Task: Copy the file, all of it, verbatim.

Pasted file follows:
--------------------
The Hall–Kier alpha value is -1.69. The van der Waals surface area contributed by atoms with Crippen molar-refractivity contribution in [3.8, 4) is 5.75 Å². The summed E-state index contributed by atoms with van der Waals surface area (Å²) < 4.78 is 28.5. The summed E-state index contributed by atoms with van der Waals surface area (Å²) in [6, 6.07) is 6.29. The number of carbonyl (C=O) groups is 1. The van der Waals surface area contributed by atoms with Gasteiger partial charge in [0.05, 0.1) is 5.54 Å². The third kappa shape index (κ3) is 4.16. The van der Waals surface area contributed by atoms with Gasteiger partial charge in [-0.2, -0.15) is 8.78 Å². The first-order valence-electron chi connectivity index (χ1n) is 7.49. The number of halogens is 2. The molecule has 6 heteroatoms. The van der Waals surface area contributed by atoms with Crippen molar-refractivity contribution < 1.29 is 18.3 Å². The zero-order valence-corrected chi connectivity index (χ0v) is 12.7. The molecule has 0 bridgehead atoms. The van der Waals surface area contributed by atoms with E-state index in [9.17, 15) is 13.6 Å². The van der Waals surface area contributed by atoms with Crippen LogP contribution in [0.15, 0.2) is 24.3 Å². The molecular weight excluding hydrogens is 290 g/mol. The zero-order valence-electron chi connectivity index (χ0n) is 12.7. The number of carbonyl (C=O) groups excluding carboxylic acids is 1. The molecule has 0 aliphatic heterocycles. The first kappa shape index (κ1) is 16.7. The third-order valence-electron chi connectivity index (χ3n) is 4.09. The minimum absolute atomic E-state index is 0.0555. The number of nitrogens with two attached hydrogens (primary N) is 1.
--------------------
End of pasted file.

The Hall–Kier alpha value is -1.69. The van der Waals surface area contributed by atoms with Crippen molar-refractivity contribution in [3.8, 4) is 5.75 Å². The summed E-state index contributed by atoms with van der Waals surface area (Å²) < 4.78 is 28.5. The summed E-state index contributed by atoms with van der Waals surface area (Å²) in [6, 6.07) is 6.29. The number of carbonyl (C=O) groups is 1. The van der Waals surface area contributed by atoms with Gasteiger partial charge in [0.05, 0.1) is 5.54 Å². The third kappa shape index (κ3) is 4.16. The van der Waals surface area contributed by atoms with Gasteiger partial charge in [-0.2, -0.15) is 8.78 Å². The first-order valence-electron chi connectivity index (χ1n) is 7.49. The number of halogens is 2. The molecule has 6 heteroatoms. The van der Waals surface area contributed by atoms with Crippen molar-refractivity contribution < 1.29 is 18.3 Å². The zero-order valence-corrected chi connectivity index (χ0v) is 12.7. The molecule has 0 bridgehead atoms. The van der Waals surface area contributed by atoms with E-state index in [9.17, 15) is 13.6 Å². The van der Waals surface area contributed by atoms with Crippen LogP contribution in [0.15, 0.2) is 24.3 Å². The molecular weight excluding hydrogens is 290 g/mol. The zero-order valence-electron chi connectivity index (χ0n) is 12.7. The number of carbonyl (C=O) groups excluding carboxylic acids is 1. The molecule has 0 aliphatic heterocycles. The first kappa shape index (κ1) is 16.7. The third-order valence-electron chi connectivity index (χ3n) is 4.09. The minimum absolute atomic E-state index is 0.0555. The number of nitrogens with two attached hydrogens (primary N) is 1.